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Polansky v. McCoole.

United States District Court, D. New Hampshire

January 20, 2016

Christopher Polansky,
v.
Ann Marie McCoole.

MEMORANDUM ORDER Opinion No. 2016 DNH 012.

JOSEPH N. LAPLANTE, District Judge.

This civil rights action turns squarely on the requirement of the Prison Litigation Reform Act (PLRA), see 42 U.S.C. § 1997e(a), that an inmate exhaust the Department of Corrections's formal grievance process prior to seeking recovery under 42 U.S.C. § 1983 in federal court. By his Amended Complaint, the plaintiff, Christopher Polansky, seeks to recover for damages he allegedly suffered as a result of inadequate medical care during a one-month stay in the Residential Treatment Unit (RTU) at the New Hampshire State Prison for Men in Concord. He asserts an Eighth Amendment civil rights claim under 42 U.S.C. § 1983 and state-law claims for negligence and negligent infliction of emotional distress. This court has subject-matter jurisdiction under 28 U.S.C. §§ 1331 (federal question) and 1367 (supplemental jurisdiction).

The sole defendant in this case, Ann Marie McCoole, a registered nurse and Nursing Coordinator employed by the New Hampshire Department of Corrections, moves for summary judgment, see Fed.R.Civ.P. 56, on Polansky's Eighth Amendment claim that she provided inadequate medical care during his stay at the RTU. After hearing oral argument, and for the reasons set forth below, the court concludes that Polansky failed to exhaust the administrative remedies available to him before filing this action, as the PLRA requires. The court therefore grants summary judgment in favor of the defendant and dismisses Polansky's Eighth Amendment claim. Having done so, the court declines to exercise supplemental jurisdiction over the remaining state-law negligence claims. 28 U.S.C. § 1367(c)(3).

I. Applicable legal standard

Summary judgment is appropriate where "the pleadings, the discovery and disclosure materials on file, and any affidavits show that there is no genuine issue as to any material fact and that the movant is entitled to a judgment as a matter of law." Fed.R.Civ.P. 56(c). To defeat such a motion, the party opposing summary judgment "must set forth specific facts showing that a genuine issue of material fact exists as to each issue upon which she would bear the ultimate burden of proof at trial." Torres-Negron v. Merck & Co., 488 F.3d 34, 39 (1st Cir. 2007) (quotations omitted). An issue is "genuine" if it may reasonably be resolved in either party's favor at trial, and "material" if it has the capacity to sway the outcome under applicable law. Vineberg v. Bissonnette, 548 F.3d 50, 56 (1st Cir. 2008) (quotations omitted). In performing these calculations, the "court must scrutinize the record in the light most flattering to the party opposing the motion, indulging all reasonable inferences in that party's favor." Mulvihill v. Top-Flite Golf Co., 335 F.3d 15, 19 (1st Cir. 2003). Where, as here, the party seeking summary judgment also bears the burden of proof at trial, [1] the court will not grant summary judgment unless, based on the record taken in this light, no reasonable jury could find for the nonmoving party. See E.E.O.C. v. Union Independiente de la Autoridad de Acueductos y Alcantarillados de P.R., 279 F.3d 49, 55 (1st Cir. 2002); Winnacunnet Coop. Sch. Dist. v. Nat'l Union Fire Ins. Co. of Pittsburgh, 84 F.3d 32, 35 (1st Cir. 1996).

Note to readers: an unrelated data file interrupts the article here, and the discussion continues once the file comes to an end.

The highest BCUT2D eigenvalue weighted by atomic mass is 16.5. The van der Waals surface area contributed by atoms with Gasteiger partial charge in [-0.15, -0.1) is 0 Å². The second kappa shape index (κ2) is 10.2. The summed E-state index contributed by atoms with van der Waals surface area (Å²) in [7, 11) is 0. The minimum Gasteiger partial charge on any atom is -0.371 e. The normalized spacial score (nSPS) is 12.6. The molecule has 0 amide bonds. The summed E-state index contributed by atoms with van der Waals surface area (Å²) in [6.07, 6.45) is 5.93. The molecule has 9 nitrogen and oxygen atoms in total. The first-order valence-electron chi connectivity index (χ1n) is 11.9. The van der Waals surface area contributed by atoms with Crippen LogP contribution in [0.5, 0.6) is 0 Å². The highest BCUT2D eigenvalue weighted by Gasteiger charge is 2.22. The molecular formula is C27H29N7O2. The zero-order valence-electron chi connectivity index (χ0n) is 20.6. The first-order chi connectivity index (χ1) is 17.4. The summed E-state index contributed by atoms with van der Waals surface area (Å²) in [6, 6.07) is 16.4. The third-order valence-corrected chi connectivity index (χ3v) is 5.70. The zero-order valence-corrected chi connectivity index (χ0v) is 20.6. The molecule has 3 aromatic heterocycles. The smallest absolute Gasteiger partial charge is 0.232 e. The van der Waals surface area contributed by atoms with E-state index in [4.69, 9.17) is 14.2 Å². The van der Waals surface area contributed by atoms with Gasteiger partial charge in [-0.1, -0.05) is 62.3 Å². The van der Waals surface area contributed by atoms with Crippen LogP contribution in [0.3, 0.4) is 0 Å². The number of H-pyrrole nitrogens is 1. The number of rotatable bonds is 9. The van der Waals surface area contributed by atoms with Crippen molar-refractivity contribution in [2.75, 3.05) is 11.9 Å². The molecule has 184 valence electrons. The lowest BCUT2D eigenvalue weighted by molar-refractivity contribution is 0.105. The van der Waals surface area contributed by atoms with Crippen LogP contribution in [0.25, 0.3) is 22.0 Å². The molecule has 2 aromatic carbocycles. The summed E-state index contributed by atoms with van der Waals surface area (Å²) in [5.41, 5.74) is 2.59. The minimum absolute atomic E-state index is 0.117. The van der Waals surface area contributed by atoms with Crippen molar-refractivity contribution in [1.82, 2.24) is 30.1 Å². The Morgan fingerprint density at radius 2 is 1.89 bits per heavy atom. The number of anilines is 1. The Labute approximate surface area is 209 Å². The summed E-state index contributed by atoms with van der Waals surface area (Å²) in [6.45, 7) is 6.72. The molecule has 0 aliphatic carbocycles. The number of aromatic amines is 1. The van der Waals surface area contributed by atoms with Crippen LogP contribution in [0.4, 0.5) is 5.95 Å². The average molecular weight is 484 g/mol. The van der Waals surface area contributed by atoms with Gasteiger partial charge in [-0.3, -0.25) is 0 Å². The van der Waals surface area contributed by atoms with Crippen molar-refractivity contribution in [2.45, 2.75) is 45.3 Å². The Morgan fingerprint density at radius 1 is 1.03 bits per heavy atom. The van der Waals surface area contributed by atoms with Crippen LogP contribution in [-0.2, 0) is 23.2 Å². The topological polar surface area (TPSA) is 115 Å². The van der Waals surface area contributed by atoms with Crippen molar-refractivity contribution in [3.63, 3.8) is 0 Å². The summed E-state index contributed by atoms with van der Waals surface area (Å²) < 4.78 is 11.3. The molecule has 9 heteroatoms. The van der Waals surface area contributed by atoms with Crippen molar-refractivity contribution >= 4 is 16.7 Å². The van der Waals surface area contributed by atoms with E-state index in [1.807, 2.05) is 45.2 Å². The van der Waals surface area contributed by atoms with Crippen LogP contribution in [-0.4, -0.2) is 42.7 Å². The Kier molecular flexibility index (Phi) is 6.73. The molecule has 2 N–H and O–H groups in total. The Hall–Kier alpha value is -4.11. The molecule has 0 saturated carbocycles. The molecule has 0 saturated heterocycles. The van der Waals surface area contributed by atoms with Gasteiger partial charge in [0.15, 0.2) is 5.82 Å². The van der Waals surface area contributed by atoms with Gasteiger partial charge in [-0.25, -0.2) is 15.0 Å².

II. Background

The following background summary, drawn from the complaint and the documents submitted in support of defendant's motion for summary judgment and plaintiff's opposition thereto, takes the approach described above and draws all reasonable inferences in Polansky's favor.

While incarcerated in the New Hampshire State Prison for Men in Concord, Polansky requested a transfer to the that facility's RTU so that he could attend counseling and group therapy sessions. During his month-long stay in the RTU, between August 21, 2012, and September 20, 2012, Polansky was housed in the RTU's Secure Psychiatric Unit (SPU) infirmary. The defendant was a Psychiatric Unit Nurse Coordinator there at that time.